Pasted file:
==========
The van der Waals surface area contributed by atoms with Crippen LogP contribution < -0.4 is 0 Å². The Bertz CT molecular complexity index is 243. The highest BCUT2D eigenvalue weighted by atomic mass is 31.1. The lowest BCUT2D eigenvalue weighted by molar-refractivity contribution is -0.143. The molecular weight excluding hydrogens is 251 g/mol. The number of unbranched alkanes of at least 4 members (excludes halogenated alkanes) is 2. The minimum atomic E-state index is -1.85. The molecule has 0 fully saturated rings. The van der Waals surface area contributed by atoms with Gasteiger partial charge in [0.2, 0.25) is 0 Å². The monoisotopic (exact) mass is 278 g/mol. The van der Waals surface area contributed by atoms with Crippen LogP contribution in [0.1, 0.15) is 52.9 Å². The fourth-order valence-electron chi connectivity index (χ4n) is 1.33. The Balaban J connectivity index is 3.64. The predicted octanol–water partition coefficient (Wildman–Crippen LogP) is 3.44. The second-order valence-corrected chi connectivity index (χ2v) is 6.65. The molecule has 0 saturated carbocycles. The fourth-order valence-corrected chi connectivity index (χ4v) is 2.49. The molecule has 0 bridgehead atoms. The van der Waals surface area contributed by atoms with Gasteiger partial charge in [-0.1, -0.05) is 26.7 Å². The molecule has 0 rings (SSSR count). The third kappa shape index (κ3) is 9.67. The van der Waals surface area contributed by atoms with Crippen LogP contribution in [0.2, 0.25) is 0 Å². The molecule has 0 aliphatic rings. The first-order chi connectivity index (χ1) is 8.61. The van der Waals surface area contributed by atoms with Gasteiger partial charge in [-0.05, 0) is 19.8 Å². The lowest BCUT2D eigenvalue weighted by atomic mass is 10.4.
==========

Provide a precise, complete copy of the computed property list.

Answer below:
The van der Waals surface area contributed by atoms with Crippen LogP contribution < -0.4 is 0 Å². The Bertz CT molecular complexity index is 243. The highest BCUT2D eigenvalue weighted by atomic mass is 31.1. The lowest BCUT2D eigenvalue weighted by molar-refractivity contribution is -0.143. The molecular weight excluding hydrogens is 251 g/mol. The number of unbranched alkanes of at least 4 members (excludes halogenated alkanes) is 2. The minimum atomic E-state index is -1.85. The molecule has 0 fully saturated rings. The van der Waals surface area contributed by atoms with Gasteiger partial charge in [0.2, 0.25) is 0 Å². The monoisotopic (exact) mass is 278 g/mol. The van der Waals surface area contributed by atoms with Crippen LogP contribution in [0.1, 0.15) is 52.9 Å². The fourth-order valence-electron chi connectivity index (χ4n) is 1.33. The Balaban J connectivity index is 3.64. The predicted octanol–water partition coefficient (Wildman–Crippen LogP) is 3.44. The second-order valence-corrected chi connectivity index (χ2v) is 6.65. The molecule has 0 saturated carbocycles. The fourth-order valence-corrected chi connectivity index (χ4v) is 2.49. The molecule has 0 bridgehead atoms. The van der Waals surface area contributed by atoms with Gasteiger partial charge in [-0.1, -0.05) is 26.7 Å². The molecule has 0 rings (SSSR count). The third kappa shape index (κ3) is 9.67. The van der Waals surface area contributed by atoms with Crippen LogP contribution in [0.2, 0.25) is 0 Å². The molecule has 0 aliphatic rings. The first-order chi connectivity index (χ1) is 8.61. The van der Waals surface area contributed by atoms with Gasteiger partial charge in [-0.05, 0) is 19.8 Å². The lowest BCUT2D eigenvalue weighted by atomic mass is 10.4.